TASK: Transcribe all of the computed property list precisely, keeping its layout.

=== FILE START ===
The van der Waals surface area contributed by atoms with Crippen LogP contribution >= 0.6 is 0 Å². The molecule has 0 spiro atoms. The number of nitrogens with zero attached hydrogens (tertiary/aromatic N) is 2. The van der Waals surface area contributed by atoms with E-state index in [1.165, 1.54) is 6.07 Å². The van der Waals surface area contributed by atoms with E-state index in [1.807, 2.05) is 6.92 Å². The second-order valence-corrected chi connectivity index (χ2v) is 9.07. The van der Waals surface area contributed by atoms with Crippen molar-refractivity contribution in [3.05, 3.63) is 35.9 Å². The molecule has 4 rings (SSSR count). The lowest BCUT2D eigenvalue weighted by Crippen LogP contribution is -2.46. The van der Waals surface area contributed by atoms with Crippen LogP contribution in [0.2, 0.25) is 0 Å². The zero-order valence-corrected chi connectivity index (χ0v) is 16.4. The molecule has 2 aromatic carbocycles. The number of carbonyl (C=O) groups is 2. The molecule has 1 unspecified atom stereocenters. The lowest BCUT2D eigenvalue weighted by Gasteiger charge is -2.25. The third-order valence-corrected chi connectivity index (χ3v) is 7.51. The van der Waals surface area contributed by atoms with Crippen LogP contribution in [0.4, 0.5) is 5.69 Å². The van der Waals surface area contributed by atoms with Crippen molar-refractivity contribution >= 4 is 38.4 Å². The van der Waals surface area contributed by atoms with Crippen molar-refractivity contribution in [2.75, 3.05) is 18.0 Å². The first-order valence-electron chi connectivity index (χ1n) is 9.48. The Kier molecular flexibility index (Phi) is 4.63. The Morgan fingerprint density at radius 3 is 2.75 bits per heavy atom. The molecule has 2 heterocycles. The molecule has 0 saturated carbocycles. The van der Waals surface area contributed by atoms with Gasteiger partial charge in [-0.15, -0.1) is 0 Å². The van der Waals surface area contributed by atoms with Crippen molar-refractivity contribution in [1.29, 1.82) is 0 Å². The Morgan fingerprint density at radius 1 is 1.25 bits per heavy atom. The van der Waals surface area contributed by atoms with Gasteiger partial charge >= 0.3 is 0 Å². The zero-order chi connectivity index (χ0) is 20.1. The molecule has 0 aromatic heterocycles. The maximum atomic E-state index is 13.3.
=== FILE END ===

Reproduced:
The van der Waals surface area contributed by atoms with Crippen LogP contribution >= 0.6 is 0 Å². The molecule has 0 spiro atoms. The number of nitrogens with zero attached hydrogens (tertiary/aromatic N) is 2. The van der Waals surface area contributed by atoms with E-state index in [1.165, 1.54) is 6.07 Å². The van der Waals surface area contributed by atoms with E-state index in [1.807, 2.05) is 6.92 Å². The second-order valence-corrected chi connectivity index (χ2v) is 9.07. The van der Waals surface area contributed by atoms with Crippen molar-refractivity contribution in [3.05, 3.63) is 35.9 Å². The molecule has 4 rings (SSSR count). The lowest BCUT2D eigenvalue weighted by Crippen LogP contribution is -2.46. The van der Waals surface area contributed by atoms with Crippen LogP contribution in [0.2, 0.25) is 0 Å². The zero-order valence-corrected chi connectivity index (χ0v) is 16.4. The molecule has 2 aromatic carbocycles. The number of carbonyl (C=O) groups is 2. The molecule has 1 unspecified atom stereocenters. The lowest BCUT2D eigenvalue weighted by Gasteiger charge is -2.25. The third-order valence-corrected chi connectivity index (χ3v) is 7.51. The van der Waals surface area contributed by atoms with Crippen LogP contribution in [0.4, 0.5) is 5.69 Å². The van der Waals surface area contributed by atoms with Crippen molar-refractivity contribution >= 4 is 38.4 Å². The van der Waals surface area contributed by atoms with Crippen molar-refractivity contribution in [2.75, 3.05) is 18.0 Å². The first-order valence-electron chi connectivity index (χ1n) is 9.48. The Kier molecular flexibility index (Phi) is 4.63. The Morgan fingerprint density at radius 3 is 2.75 bits per heavy atom. The molecule has 2 heterocycles. The molecule has 0 saturated carbocycles. The van der Waals surface area contributed by atoms with Gasteiger partial charge in [-0.15, -0.1) is 0 Å². The van der Waals surface area contributed by atoms with Crippen molar-refractivity contribution in [1.29, 1.82) is 0 Å². The Morgan fingerprint density at radius 1 is 1.25 bits per heavy atom. The van der Waals surface area contributed by atoms with Gasteiger partial charge >= 0.3 is 0 Å². The zero-order chi connectivity index (χ0) is 20.1. The molecule has 0 aromatic heterocycles. The maximum atomic E-state index is 13.3.